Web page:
Growth in Non-print Products Helps to Offset B-to-B Revenue Decline
Revenue growth in online, live events and data products helped to offset declines in business-to-business (b-to-b) magazine revenue in 2008, according to American Business Media’s (ABM) 2009 Media Financial Survey.
Among the 20 companies that participated in the survey, b-to-b revenue dropped 2.2 percent in 2008 versus 2007. Profitability declined even further: B-to-b media company contribution (revenue less operating expenses) dropped 7.8 percent. The 2008 revenue and profitability figures, however, remain above 2006 figures, due to large gains in 2007.
Despite the overall revenue decline in 2008, several key revenue categories showed significant gains, according to the study.
Online revenue showed the strongest growth, up 15.1 percent in 2008 over 2007, and rising at a compound annual growth rate (CAGR) of 26.8 percent from 2006 to 2008. Online display and search advertising, which accounts for more than 50-percent of total online revenue, gained 12.4 percent in 2008 and grew at a CAGR of 30.7 percent since 2006.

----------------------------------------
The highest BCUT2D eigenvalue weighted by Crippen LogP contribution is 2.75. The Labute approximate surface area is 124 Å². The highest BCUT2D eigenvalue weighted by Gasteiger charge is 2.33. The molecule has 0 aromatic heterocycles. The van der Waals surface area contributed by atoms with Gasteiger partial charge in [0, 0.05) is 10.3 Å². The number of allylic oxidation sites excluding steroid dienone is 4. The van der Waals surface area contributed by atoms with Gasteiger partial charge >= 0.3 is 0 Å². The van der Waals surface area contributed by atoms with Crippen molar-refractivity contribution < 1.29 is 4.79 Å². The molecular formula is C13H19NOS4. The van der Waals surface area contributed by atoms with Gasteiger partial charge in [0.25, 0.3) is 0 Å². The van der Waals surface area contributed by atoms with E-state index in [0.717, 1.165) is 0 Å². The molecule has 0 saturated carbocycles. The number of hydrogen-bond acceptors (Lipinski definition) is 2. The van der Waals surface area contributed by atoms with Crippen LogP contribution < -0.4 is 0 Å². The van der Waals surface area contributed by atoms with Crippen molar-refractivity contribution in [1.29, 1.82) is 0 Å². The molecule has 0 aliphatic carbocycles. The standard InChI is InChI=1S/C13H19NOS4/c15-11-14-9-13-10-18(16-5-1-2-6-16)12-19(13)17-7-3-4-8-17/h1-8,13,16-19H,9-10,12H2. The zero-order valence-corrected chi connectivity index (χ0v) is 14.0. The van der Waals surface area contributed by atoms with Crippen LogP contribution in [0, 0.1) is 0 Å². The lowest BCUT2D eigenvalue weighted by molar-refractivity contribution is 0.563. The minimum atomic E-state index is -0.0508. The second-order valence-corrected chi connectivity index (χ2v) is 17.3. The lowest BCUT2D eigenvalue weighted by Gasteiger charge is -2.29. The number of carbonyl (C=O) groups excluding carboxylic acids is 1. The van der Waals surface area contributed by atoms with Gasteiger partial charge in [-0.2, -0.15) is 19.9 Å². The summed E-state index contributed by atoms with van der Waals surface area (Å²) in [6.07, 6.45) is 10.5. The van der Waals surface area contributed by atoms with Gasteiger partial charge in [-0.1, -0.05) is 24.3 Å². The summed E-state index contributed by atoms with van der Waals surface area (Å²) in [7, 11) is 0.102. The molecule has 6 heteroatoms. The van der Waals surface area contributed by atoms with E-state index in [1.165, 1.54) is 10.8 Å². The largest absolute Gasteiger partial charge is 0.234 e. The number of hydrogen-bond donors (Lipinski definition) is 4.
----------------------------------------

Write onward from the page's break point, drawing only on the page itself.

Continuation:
Trade shows, the third-largest revenue stream for b-to-b publishers, behind magazines and online, grew 4.3 percent in 2008, among those companies participating in the study, and at a CAGR of 25.4 percent from 2006 to 2008. Revenue from data and conferences also increased—7.0% and 9.9%, respectively. Custom publishing revenue has remained relatively flat.
Magazines were the weakest performers, showing an 8.4-percent decrease and a 3.9-percent decline on a CAGR basis over the three‐year period.
As for profit performance, all major b-to-b media company revenue categories—except for magazines—for participating publishers increased on a contribution basis in 2008 and across the three‐year period of 2006 to 2008. Key magazine operating costs, including ad sales, editorial and production, have not declined in line with revenue, and therefore, have negatively affected magazine contribution, which dropped 26.8 percent in 2008 versus 2007 and at a CAGR of 16.5 percent from 2006 to 2008.